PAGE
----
Paul Sietsema at The Drawing Room
Review by Rachel Guthrie
For the last fifteen years Paul Sietsema’s practice has been largely devoted to ascertaining what it means to be an artist in the now. This exhibition - a selection of new 2D and 3D works at The Drawing Room off the beaten track in Bermondsey - is his first solo show in the UK, where he continues his concerns around this matter.
The artist appears to revel in the exploration of his own status as a contemporary artist, particularly through his studio-set paintings, ‘State museum painting’, ‘White dollar painting’, ‘Chinese philosophy painting’, ‘Brush painting’ and ‘Painting for assembly’. In these, the artist begins with a remounted canvas, thickly weaved like the texture of hessian, onto which he paints the tools of his trade: a paint brush in ‘Brush painting’ for example, and a hammer, chisel and nails in ‘Painting for assembly’.
For Sietsema, the art is in the making. The appearance is at first one of assemblage (a disused paintbrush stuck onto a canvas), however on closer inspection the audience catches the artist dabbling in trompe l’oeil - these tools are just an illustration of process, not the tools themselves but highly realistic enamel paintings of what they represent.
One way, therefore, that the artist goes about his explorations of what it is to make art and be an artist, is through creativity with contemporary materials and techniques. For example, the first two works (a pair) entitled ‘Blue square 1’ and ‘Blue square 2’ appear as a crumpled blue painting removed from its frame (the former) and a dismounted frame (the latter), however they are digitally created images - not paper itself, or paintings of paper - with tears personally edited on.
As such the contrast between digital and non-digital media is made - between the real and the superficial. The physical character of 16mm (non-digital) film is tangible in ‘Telegraph’; the image shakes and flickers, proving it is not indestructible, and the materiality of the wood slacks that are displayed across the film to spell out ‘Letter to a Young Artist’ is graspable. It’s vulnerable and earthier - it feels more human as well as more concrete.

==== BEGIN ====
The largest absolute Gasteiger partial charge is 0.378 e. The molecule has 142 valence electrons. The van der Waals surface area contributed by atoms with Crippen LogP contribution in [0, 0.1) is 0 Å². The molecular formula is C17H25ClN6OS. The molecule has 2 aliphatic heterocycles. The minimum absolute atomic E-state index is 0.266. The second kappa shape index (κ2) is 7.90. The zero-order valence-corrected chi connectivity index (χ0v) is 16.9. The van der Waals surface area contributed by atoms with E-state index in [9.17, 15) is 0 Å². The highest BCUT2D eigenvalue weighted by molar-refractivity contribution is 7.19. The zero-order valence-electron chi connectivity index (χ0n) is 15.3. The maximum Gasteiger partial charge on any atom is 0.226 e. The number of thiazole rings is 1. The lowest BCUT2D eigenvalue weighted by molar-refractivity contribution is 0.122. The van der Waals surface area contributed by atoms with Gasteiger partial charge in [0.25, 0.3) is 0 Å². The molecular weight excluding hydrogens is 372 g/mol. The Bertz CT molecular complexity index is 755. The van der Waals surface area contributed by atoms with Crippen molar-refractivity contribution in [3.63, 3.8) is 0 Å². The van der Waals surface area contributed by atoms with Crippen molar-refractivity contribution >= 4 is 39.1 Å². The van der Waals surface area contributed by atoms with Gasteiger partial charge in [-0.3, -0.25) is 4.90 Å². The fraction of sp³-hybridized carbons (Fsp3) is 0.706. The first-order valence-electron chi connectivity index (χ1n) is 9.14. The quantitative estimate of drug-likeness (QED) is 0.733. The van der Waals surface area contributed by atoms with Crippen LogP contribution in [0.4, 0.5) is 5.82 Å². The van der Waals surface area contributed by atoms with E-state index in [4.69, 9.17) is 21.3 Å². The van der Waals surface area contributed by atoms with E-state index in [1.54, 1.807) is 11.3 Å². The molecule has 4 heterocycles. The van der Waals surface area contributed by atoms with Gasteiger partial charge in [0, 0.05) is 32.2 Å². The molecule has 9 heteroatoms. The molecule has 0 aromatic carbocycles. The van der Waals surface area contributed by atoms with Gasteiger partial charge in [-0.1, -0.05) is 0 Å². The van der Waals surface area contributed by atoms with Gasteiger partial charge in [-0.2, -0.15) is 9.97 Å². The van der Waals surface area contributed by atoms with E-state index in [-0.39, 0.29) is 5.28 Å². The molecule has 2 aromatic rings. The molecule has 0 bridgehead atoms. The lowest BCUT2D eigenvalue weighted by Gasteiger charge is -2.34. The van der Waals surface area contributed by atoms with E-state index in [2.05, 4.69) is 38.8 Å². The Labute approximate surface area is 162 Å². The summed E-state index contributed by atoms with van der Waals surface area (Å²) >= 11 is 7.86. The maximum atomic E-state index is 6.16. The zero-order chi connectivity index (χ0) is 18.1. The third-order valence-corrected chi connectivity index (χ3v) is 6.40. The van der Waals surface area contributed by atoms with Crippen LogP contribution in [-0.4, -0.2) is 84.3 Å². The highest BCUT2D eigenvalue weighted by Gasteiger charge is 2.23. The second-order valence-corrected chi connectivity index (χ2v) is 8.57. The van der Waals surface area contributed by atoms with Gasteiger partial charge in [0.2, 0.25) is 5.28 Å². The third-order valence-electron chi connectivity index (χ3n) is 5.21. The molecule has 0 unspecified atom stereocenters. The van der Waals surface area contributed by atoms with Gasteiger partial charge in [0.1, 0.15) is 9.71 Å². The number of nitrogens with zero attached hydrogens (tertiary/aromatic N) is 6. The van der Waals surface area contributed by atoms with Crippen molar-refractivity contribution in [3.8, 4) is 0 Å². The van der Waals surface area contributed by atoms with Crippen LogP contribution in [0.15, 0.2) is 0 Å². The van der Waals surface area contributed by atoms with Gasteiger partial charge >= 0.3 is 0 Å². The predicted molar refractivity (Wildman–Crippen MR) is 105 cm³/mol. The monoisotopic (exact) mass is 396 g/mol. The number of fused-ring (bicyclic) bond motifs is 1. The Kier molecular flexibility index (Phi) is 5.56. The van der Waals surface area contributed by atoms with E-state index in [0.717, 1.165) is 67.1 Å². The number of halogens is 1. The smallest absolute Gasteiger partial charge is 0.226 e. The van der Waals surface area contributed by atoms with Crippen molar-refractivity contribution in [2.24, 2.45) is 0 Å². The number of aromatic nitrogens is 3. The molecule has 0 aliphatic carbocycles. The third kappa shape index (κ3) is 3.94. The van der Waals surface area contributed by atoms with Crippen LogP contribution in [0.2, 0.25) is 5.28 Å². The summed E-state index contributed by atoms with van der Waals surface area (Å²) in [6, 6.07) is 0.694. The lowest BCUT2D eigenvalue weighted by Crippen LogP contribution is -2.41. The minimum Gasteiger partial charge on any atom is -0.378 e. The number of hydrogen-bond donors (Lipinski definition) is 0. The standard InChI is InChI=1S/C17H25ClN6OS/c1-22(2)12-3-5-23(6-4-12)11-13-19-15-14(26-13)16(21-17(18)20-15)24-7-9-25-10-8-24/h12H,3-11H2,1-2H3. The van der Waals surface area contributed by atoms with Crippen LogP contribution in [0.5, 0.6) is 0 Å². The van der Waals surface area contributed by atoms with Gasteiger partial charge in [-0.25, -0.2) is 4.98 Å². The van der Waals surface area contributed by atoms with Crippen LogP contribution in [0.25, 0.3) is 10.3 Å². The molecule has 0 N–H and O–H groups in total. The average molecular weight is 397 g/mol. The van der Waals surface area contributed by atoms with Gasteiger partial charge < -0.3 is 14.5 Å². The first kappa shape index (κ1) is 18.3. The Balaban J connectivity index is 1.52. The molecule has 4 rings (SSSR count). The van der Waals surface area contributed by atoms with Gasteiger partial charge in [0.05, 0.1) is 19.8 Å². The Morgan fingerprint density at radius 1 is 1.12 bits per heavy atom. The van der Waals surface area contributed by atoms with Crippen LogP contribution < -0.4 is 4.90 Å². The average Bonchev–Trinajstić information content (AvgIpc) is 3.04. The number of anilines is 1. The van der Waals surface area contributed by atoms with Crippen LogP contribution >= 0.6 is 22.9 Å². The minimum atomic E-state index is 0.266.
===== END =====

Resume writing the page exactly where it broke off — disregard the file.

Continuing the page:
The artist gave 16mm film’s ‘found quality’ as the reason for beginning to use the medium over 10 years ago. The dual qualities of found and made in his works reveal the artist as both a collector and a creator of images. In collecting images predominately for their desirable aesthetic quality, he acknowledges that he takes visual information and uses it without respect of the authority it had in the original setting.
It is interesting then, that the artist is keen not to be considered as post-modern, even while professing that the past can exist no more than in the future - a slogan that seems to inhabit his work. For example the series ‘Calendar boat [1-4]’ pictures four faded, battered and sun-bleached sepia sailboats in poster size. Riding them are 1960s rich kids, probably off the coast of St Tropez or Sorrento. But, on the sail of each boat is a different year, 2010 to 2013 alluding to the fact that these images are not as old as they may appear. They are calculated counterfeit images, constructed with ink on paper via a method of duplication borrowed from pre-digital photography manuals. They are new images that feel established but have no history, and so it is history that Sietsema gives them the impression of.
The artist plays with ideas around the role of images not just in recording but also in constructing memories. He tells of his house being broken into as a child, and all of his photographs and movies from his childhood up until then being taken by the thief. This provoked the thought that propels much of his work: do I have fewer memories of this time because there is no media to produce them’ An idea that seems significant, like all his explorations, in our contemporary digital age.